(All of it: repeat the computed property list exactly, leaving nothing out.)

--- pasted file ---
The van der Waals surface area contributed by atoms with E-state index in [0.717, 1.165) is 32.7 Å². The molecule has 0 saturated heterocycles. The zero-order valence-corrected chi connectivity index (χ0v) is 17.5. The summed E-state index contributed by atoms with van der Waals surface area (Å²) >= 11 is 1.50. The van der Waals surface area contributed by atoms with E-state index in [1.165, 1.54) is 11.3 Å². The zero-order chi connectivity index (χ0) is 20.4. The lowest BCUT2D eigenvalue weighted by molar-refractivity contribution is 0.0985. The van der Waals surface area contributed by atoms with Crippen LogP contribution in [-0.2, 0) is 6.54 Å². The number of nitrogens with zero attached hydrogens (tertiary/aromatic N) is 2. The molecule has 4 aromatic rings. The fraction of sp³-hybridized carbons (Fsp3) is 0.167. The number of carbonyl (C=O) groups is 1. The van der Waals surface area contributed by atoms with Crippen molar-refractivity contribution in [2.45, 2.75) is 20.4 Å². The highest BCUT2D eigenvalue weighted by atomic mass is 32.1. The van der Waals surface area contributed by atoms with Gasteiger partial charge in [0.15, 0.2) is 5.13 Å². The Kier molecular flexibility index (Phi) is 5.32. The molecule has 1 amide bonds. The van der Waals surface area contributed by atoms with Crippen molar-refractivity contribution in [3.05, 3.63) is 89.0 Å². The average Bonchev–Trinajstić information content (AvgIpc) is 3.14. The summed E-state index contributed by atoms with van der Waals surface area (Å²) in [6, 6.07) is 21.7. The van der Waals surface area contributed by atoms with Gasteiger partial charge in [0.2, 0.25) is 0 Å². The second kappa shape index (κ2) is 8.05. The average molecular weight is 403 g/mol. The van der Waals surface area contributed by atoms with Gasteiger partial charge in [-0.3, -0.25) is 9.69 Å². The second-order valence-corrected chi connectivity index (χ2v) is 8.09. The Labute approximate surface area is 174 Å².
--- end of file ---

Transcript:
The van der Waals surface area contributed by atoms with E-state index in [0.717, 1.165) is 32.7 Å². The molecule has 0 saturated heterocycles. The zero-order valence-corrected chi connectivity index (χ0v) is 17.5. The summed E-state index contributed by atoms with van der Waals surface area (Å²) >= 11 is 1.50. The van der Waals surface area contributed by atoms with E-state index in [1.165, 1.54) is 11.3 Å². The zero-order chi connectivity index (χ0) is 20.4. The lowest BCUT2D eigenvalue weighted by molar-refractivity contribution is 0.0985. The van der Waals surface area contributed by atoms with Crippen LogP contribution in [-0.2, 0) is 6.54 Å². The number of nitrogens with zero attached hydrogens (tertiary/aromatic N) is 2. The molecule has 4 aromatic rings. The fraction of sp³-hybridized carbons (Fsp3) is 0.167. The number of carbonyl (C=O) groups is 1. The van der Waals surface area contributed by atoms with Crippen molar-refractivity contribution in [2.45, 2.75) is 20.4 Å². The highest BCUT2D eigenvalue weighted by atomic mass is 32.1. The van der Waals surface area contributed by atoms with Gasteiger partial charge in [0.15, 0.2) is 5.13 Å². The Kier molecular flexibility index (Phi) is 5.32. The molecule has 1 amide bonds. The van der Waals surface area contributed by atoms with Crippen molar-refractivity contribution in [3.05, 3.63) is 89.0 Å². The average Bonchev–Trinajstić information content (AvgIpc) is 3.14. The summed E-state index contributed by atoms with van der Waals surface area (Å²) in [6, 6.07) is 21.7. The van der Waals surface area contributed by atoms with Gasteiger partial charge in [0.2, 0.25) is 0 Å². The second kappa shape index (κ2) is 8.05. The average molecular weight is 403 g/mol. The van der Waals surface area contributed by atoms with Gasteiger partial charge in [-0.3, -0.25) is 9.69 Å². The second-order valence-corrected chi connectivity index (χ2v) is 8.09. The Labute approximate surface area is 174 Å².